Landstuhl Regional Medical Center team leads medical readiness exercise in Ghana

by Kirk Frady
Medical Readiness Command, Europe
U.S. Army Soldiers team with Ghana Armed Forces to conduct an irrigation and debridement of a patient’s hip during a medical readiness exercise at 37th Military Hospital, Accra, Ghana, May 17. MEDREX is a program held in Ghana, in conjunction with African Lion 2024, planned and executed by U.S. Army Southern European Task Force, Africa, that allows military health professionals from the U.S. and their African partners to exchange medical practices, procedures and techniques that build and strengthen treatment capabilities, resulting in lasting relationships between the partners. (Photo by Sgt. Kylejian Francia)

A 25-member team composed of U.S. Army and U.S. Air Force medical, veterinary, and dental personnel from Landstuhl Regional Medical Center, Dental Health Activity-Rheinland Pfalz, Public Health Command Europe, the USAF 86th Medical Squadron, and the North Dakota National Guard, participated in a three-week medical readiness exercise, or MEDREX, together with members of the Ghana Armed Forces, May 12-31, at the 37th Military Hospital in Accra, Ghana.

“As the only Role 4 military medical facility supporting three combatant commands, the Landstuhl Regional Medical Center team was proud to lead a very successful engagement in the AFRICOM AOR with our Ghanaian partners of the 37th Military Hospital,” said Col. (Dr.) Ted Brown, commander of Landstuhl Regional Medical Center. “Just as important as the tremendous benefits gained by both the U.S. and Ghanaian medical teams, the relationships established and the partnerships forged will pay dividends for both the 37th and LRMC, and our respective medical systems, in the years to come.”

U.S. Army Col. (Dr.) Claude Burnett, director of Global Health Engagements and Clinical Readiness for Landstuhl Regional Medical Center in Germany, together with USAF Lt. Col. (Dr.) Mary Stuever, director of trauma for Landstuhl Regional Medical Center and Sgt. 1st Class Teresa Bocanegra, the medical readiness exercise non-commissioned officer-in-charge, coordinated and led the 25-member U.S. medical team throughout the three-week hands-on medical exercise.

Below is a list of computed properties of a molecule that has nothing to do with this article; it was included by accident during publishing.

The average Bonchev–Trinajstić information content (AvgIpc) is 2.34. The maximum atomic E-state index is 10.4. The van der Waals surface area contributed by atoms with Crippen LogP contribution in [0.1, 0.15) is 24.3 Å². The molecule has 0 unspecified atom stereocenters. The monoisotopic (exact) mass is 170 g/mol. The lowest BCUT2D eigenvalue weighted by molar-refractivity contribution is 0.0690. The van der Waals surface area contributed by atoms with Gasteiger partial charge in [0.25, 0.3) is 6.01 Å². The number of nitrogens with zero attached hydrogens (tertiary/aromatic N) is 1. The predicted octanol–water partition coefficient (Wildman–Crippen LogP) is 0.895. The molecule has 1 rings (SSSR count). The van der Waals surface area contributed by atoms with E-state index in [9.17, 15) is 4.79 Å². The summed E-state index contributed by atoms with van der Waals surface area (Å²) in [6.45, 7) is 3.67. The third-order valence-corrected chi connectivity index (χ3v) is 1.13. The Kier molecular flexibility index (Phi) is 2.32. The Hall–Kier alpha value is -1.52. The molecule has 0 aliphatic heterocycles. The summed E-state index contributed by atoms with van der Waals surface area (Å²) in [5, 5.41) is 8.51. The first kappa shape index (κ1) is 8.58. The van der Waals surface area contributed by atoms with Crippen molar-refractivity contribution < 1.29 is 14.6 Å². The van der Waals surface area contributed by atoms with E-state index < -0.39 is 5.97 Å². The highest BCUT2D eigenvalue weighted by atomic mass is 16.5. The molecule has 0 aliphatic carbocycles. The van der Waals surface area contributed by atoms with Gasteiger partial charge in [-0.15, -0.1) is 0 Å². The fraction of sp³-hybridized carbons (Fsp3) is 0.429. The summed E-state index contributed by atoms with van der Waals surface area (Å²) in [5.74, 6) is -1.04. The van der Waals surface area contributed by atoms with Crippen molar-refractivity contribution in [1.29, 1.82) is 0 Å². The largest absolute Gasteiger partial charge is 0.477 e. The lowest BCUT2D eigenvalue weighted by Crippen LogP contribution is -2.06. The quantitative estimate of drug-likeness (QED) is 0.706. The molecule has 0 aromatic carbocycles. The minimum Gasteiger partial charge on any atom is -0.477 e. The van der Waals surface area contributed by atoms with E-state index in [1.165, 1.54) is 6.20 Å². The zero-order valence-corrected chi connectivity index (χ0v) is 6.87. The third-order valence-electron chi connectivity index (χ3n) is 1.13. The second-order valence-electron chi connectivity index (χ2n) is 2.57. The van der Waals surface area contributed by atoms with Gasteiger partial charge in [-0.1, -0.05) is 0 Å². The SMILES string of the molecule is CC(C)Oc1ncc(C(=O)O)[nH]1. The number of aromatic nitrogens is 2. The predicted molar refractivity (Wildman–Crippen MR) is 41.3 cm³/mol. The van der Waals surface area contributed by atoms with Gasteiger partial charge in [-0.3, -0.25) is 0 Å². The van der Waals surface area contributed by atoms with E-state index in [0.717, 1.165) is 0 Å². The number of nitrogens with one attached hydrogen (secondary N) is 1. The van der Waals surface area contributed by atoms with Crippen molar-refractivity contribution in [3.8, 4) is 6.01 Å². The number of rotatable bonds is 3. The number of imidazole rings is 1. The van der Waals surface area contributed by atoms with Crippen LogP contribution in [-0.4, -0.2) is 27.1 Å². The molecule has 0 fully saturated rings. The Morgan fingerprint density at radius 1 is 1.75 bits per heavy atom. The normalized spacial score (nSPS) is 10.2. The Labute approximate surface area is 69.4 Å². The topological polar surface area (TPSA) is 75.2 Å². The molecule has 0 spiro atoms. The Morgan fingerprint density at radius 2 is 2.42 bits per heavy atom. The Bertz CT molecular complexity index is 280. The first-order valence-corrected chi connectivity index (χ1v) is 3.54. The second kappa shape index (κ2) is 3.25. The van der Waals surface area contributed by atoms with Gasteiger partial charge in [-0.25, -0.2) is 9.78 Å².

“Participating in the planning and execution of MEDREX-24 was deeply gratifying and meaningful to me,” said Burnett. “Witnessing, firsthand, the culmination of a yearslong planning by a multinational team to deliver medical care to the Accra community, while enhancing medical readiness and advancing the relationship between two partnering militaries, was extremely rewarding. It really makes you feel like part of something larger than just your medical specialty or area of expertise.”

According to senior Army medical officials, the multinational team collaborated and shared best medical practices while delivering care to patients in the local Accra community. Their medical services encompassed a broad spectrum, including general surgery, anesthesiology, operating room procedures, OB/GYN, emergency room services and bio-engineering equipment repair. Also included in the treatment provided by the U.S. military medical team were OB/GYN services led by Lt. Col. Ciara Rakestraw, LRMC assistant deputy chief of clinical services, as well as a variety of routine and emergency dental procedures.

“Our dental team conducted 252 direct patient encounters in the dental clinic and 78 procedures by our oral and maxillofacial surgery team,” said Maj. Ryan Allred, officer-in-charge of the Landstuhl Specialty Dental Clinic. “Working with them side-by-side in the dental clinic, we were able to build strong bonds with our Ghanaian counterparts. I’m very thankful and honored for the opportunity to have been part of this MEDREX.”

This marks the first year that veterinary services were part of the MEDREX program. According to exercise participants, the inclusion of veterinary capabilities underscores the commitment to expanding the scope of support and addressing the overall health needs of the communities they serve.

“Our Army veterinary team provided medical care and treatment to Ghanaian military working dogs as well as family pets, including dogs and cats,” said Army Cpt. Javier Pino, an Army veterinarian assigned to Veterinary Readiness Activity Rheinland-Pfalz. “All together, we treated a total of 62 animals. Being part of this MEDREX was an amazing opportunity. It allowed us to work alongside amazing soldiers from another nation and to be able to learn and exchange knowledge with them.”

Over the course of the three-week exercise, the U.S. military medical team provided care to more than 950 patients for a variety of medical issues, with the focus on trauma/surgical care, dental care, veterinary medicine, and women’s (OB/GYN) healthcare.

“During the MEDREX, our team completed 5 trauma, 7 general surgery,

18 oral and maxillofacial, 120 dental and 15 OB/GYN surgeries/procedures,” added Burnett. “Overall, our team treated approximately 950 patients. There was a wide variety of cases seen, including trauma, general surgery, dental (including oral maxillofacial surgery), internal medicine, OB/GYN, critical care (ICU), emergency room, anesthesia, wound care, etc. Additionally, our Army veterinary team completed more than 60 procedures involving military working dogs, family pets and farm animals.”

U.S. Army Capt. Rebecca Taft, a critical care nurse assigned to Landstuhl Regional Medical Center, assists Dr. Amara Norah, a Ghanaian nurse, to dress a patient’s wounds at 37th Military Hospital, during a medical readiness exercise in Accra, Ghana, May 21.
(Photo by Cpl. Clara Soria-Hernandez)